Frankfurt am Main, last third of 17th century
Master craftsman: Peter de Montag
© Historisches Museum Frankfurt
Jewish weddings include a number of rituals that even less religious couples often like to carry out. Kalla und chatan (bride and groom) get married under a chuppah, or wedding canopy, which symbolizes the future roof of the couple. And the ketubah, a prenuptial marriage agreement, is read aloud before the guests. It lays down obligations and responsibilities of the groom toward the bride during the marriage, in the case of divorce, and after his death.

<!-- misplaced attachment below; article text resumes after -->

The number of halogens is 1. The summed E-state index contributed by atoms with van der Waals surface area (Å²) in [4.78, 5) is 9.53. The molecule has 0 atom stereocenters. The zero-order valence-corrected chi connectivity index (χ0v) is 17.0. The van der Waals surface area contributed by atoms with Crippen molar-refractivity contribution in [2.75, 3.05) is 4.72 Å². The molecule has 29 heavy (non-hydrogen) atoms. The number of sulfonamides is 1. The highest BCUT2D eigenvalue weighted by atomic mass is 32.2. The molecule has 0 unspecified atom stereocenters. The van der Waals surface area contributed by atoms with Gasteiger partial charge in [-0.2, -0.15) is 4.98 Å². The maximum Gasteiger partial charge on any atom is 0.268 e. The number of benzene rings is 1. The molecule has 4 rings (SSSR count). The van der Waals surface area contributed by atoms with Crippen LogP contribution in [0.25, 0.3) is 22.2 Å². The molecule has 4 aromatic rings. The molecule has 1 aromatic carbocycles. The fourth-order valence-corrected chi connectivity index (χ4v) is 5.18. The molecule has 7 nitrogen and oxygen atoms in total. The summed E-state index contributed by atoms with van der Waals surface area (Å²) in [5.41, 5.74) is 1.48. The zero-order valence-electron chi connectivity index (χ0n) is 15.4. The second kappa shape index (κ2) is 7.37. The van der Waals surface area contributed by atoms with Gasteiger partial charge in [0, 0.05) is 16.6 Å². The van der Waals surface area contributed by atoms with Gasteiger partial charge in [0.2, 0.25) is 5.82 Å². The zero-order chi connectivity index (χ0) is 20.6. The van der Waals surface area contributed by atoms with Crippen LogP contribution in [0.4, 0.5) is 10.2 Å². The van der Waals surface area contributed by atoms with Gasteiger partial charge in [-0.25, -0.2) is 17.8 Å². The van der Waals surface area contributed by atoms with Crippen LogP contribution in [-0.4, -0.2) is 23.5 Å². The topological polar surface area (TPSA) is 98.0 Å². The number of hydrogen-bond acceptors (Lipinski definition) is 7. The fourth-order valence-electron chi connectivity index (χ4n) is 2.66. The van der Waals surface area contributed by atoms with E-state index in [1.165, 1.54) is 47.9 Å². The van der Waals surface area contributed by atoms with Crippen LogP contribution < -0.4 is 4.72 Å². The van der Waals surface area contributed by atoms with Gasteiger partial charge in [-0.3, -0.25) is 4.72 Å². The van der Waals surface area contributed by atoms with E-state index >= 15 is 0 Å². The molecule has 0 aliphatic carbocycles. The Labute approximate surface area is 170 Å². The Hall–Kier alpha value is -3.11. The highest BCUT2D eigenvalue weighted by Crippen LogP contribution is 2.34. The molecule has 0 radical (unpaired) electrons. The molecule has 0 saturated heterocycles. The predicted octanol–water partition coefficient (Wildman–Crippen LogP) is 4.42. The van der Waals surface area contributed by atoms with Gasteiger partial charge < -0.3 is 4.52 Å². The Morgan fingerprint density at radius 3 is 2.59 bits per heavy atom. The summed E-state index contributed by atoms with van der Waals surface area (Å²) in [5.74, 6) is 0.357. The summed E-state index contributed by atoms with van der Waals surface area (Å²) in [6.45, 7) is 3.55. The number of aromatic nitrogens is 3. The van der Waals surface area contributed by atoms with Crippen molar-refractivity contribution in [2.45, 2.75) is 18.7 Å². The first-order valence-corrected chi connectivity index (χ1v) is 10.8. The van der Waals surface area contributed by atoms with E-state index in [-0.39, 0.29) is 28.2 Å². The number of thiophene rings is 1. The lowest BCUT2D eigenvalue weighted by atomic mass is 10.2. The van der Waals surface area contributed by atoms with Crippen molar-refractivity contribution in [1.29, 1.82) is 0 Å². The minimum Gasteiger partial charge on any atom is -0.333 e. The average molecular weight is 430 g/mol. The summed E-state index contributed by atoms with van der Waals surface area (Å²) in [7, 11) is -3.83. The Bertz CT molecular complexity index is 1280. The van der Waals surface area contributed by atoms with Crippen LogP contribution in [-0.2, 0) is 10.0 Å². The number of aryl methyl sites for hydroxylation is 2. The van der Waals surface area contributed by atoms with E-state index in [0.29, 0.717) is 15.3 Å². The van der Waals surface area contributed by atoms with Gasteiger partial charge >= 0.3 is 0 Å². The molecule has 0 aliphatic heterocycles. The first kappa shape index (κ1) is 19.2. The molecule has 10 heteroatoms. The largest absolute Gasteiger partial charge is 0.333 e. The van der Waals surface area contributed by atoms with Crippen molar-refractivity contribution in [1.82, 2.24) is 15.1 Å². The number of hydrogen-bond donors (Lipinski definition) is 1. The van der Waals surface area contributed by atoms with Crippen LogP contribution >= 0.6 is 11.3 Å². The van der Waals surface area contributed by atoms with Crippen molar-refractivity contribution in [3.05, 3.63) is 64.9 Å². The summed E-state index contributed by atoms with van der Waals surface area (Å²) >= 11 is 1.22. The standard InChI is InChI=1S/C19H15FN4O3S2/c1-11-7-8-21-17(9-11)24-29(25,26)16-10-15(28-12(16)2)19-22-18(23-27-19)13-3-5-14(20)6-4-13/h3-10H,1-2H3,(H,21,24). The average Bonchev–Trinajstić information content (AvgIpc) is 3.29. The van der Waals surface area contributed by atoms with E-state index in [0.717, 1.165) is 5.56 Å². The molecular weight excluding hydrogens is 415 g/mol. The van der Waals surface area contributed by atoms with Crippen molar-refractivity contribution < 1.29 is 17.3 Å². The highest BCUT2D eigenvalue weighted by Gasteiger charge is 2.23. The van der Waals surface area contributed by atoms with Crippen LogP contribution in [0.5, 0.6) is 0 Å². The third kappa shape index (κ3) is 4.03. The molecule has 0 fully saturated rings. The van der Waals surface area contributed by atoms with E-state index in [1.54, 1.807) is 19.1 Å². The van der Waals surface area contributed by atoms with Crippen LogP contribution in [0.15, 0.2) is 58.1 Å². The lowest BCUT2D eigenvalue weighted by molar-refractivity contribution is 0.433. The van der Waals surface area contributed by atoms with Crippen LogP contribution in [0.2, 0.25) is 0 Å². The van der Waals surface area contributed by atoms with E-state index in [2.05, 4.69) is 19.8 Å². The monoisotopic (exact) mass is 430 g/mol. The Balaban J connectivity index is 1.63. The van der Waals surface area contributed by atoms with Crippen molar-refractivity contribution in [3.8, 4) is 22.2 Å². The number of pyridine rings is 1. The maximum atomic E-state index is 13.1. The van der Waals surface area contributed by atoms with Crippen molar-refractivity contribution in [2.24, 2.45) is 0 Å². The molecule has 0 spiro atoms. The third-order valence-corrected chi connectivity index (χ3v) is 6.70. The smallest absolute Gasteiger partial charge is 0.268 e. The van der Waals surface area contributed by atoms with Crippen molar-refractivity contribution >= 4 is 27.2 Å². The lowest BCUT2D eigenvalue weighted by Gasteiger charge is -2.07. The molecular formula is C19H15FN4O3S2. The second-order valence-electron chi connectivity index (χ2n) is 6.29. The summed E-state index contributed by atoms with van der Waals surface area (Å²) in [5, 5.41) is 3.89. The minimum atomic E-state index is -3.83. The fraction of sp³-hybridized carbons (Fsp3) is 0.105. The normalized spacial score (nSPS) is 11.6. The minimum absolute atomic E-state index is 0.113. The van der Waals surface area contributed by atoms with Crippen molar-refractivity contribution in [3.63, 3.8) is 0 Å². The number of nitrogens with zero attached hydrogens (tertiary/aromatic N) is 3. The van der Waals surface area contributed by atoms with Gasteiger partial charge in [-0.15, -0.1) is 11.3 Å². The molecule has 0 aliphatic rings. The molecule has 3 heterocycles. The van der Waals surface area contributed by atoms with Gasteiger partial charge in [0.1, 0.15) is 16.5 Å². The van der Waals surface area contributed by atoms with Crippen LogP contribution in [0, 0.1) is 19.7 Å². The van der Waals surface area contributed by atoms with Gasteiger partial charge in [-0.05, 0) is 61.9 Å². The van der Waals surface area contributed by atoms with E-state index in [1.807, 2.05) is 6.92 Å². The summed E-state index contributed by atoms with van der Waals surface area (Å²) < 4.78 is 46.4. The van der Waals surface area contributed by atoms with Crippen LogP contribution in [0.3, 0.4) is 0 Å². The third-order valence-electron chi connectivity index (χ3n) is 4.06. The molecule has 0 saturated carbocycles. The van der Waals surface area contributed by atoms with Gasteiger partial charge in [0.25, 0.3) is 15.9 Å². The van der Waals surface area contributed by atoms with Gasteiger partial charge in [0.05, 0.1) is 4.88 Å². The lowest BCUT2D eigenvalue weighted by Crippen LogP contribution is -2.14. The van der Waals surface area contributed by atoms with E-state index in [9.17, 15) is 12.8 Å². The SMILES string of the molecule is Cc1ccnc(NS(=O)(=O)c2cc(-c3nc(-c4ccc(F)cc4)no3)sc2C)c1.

Since the Middle Ages it has been common for the bride and groom to give each other presents. In the German-speaking realm it became a tradition among Jewish couples to give each other belts on the eve of the wedding. These often very elaborate belts were worn by the couple only on their wedding day. The wedding belts are made with special metal grommets, which the bride and groom hook together at the end of the ceremony as a sign of their eternal bond. The belt shown here was made in the late seventeenth century by the silversmith Peter de Montag.